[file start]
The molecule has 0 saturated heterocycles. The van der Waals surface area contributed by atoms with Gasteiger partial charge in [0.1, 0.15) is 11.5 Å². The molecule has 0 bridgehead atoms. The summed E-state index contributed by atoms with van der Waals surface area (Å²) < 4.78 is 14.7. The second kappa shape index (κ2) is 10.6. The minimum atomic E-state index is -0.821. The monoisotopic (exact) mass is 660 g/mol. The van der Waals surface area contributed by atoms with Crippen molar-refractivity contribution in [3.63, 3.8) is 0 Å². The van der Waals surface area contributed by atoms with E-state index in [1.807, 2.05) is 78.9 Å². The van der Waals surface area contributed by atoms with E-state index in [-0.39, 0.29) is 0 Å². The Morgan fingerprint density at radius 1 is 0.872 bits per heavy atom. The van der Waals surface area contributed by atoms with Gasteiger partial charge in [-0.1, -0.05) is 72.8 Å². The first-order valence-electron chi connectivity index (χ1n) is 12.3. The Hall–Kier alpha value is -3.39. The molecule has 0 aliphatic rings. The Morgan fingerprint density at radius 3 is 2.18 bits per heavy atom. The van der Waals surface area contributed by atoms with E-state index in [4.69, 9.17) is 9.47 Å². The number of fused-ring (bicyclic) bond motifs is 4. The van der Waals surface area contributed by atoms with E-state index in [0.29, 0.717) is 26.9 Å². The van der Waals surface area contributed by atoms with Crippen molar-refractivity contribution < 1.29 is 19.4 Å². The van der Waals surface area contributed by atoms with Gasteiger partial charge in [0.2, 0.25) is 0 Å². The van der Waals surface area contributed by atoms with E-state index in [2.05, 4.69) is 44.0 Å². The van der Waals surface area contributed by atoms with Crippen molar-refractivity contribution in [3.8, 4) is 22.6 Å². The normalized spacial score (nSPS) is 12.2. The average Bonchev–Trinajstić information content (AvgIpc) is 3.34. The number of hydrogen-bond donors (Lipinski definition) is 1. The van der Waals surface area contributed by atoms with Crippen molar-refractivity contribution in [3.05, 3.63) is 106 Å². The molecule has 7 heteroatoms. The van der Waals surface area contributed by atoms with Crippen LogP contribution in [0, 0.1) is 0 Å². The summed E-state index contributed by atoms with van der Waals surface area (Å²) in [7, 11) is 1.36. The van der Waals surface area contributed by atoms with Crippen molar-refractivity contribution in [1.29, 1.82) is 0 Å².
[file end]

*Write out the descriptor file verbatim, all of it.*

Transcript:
The molecule has 0 saturated heterocycles. The van der Waals surface area contributed by atoms with Gasteiger partial charge in [0.1, 0.15) is 11.5 Å². The molecule has 0 bridgehead atoms. The summed E-state index contributed by atoms with van der Waals surface area (Å²) < 4.78 is 14.7. The second kappa shape index (κ2) is 10.6. The minimum atomic E-state index is -0.821. The monoisotopic (exact) mass is 660 g/mol. The van der Waals surface area contributed by atoms with Crippen molar-refractivity contribution in [3.63, 3.8) is 0 Å². The van der Waals surface area contributed by atoms with E-state index in [1.807, 2.05) is 78.9 Å². The van der Waals surface area contributed by atoms with E-state index in [-0.39, 0.29) is 0 Å². The Morgan fingerprint density at radius 1 is 0.872 bits per heavy atom. The van der Waals surface area contributed by atoms with Gasteiger partial charge in [-0.1, -0.05) is 72.8 Å². The first-order valence-electron chi connectivity index (χ1n) is 12.3. The Hall–Kier alpha value is -3.39. The molecule has 0 aliphatic rings. The Morgan fingerprint density at radius 3 is 2.18 bits per heavy atom. The van der Waals surface area contributed by atoms with E-state index in [4.69, 9.17) is 9.47 Å². The number of fused-ring (bicyclic) bond motifs is 4. The van der Waals surface area contributed by atoms with E-state index in [0.29, 0.717) is 26.9 Å². The van der Waals surface area contributed by atoms with Crippen molar-refractivity contribution < 1.29 is 19.4 Å². The van der Waals surface area contributed by atoms with Gasteiger partial charge in [0.2, 0.25) is 0 Å². The van der Waals surface area contributed by atoms with E-state index in [2.05, 4.69) is 44.0 Å². The van der Waals surface area contributed by atoms with Crippen molar-refractivity contribution in [3.8, 4) is 22.6 Å². The normalized spacial score (nSPS) is 12.2. The average Bonchev–Trinajstić information content (AvgIpc) is 3.34. The number of hydrogen-bond donors (Lipinski definition) is 1. The van der Waals surface area contributed by atoms with Crippen molar-refractivity contribution in [3.05, 3.63) is 106 Å². The molecule has 7 heteroatoms. The van der Waals surface area contributed by atoms with Crippen LogP contribution in [0, 0.1) is 0 Å². The summed E-state index contributed by atoms with van der Waals surface area (Å²) in [7, 11) is 1.36. The van der Waals surface area contributed by atoms with Crippen molar-refractivity contribution in [1.29, 1.82) is 0 Å².